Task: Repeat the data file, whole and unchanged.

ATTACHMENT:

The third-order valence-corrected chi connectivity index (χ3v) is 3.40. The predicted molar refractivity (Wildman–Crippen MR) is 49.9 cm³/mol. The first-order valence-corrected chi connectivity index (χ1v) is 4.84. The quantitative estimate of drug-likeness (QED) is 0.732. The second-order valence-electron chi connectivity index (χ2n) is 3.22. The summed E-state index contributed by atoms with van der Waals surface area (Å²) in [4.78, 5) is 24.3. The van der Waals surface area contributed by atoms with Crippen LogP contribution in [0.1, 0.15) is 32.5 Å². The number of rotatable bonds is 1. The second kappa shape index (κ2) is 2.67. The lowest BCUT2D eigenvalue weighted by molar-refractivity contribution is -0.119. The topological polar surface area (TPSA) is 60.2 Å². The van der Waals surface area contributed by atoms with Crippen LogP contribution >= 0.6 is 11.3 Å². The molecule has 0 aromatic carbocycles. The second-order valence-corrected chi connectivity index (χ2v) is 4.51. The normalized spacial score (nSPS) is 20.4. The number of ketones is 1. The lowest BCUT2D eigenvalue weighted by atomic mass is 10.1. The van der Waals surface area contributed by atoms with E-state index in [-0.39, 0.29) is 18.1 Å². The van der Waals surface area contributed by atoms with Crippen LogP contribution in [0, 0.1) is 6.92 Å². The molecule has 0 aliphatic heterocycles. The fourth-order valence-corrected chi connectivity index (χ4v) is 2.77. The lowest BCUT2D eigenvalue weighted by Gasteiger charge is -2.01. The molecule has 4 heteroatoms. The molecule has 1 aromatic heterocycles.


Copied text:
The third-order valence-corrected chi connectivity index (χ3v) is 3.40. The predicted molar refractivity (Wildman–Crippen MR) is 49.9 cm³/mol. The first-order valence-corrected chi connectivity index (χ1v) is 4.84. The quantitative estimate of drug-likeness (QED) is 0.732. The second-order valence-electron chi connectivity index (χ2n) is 3.22. The summed E-state index contributed by atoms with van der Waals surface area (Å²) in [4.78, 5) is 24.3. The van der Waals surface area contributed by atoms with Crippen LogP contribution in [0.1, 0.15) is 32.5 Å². The number of rotatable bonds is 1. The second kappa shape index (κ2) is 2.67. The lowest BCUT2D eigenvalue weighted by molar-refractivity contribution is -0.119. The topological polar surface area (TPSA) is 60.2 Å². The van der Waals surface area contributed by atoms with Crippen LogP contribution >= 0.6 is 11.3 Å². The molecule has 0 aromatic carbocycles. The second-order valence-corrected chi connectivity index (χ2v) is 4.51. The normalized spacial score (nSPS) is 20.4. The number of ketones is 1. The lowest BCUT2D eigenvalue weighted by atomic mass is 10.1. The van der Waals surface area contributed by atoms with E-state index in [-0.39, 0.29) is 18.1 Å². The van der Waals surface area contributed by atoms with Crippen LogP contribution in [0, 0.1) is 6.92 Å². The molecule has 0 aliphatic heterocycles. The fourth-order valence-corrected chi connectivity index (χ4v) is 2.77. The lowest BCUT2D eigenvalue weighted by Gasteiger charge is -2.01. The molecule has 4 heteroatoms. The molecule has 1 aromatic heterocycles.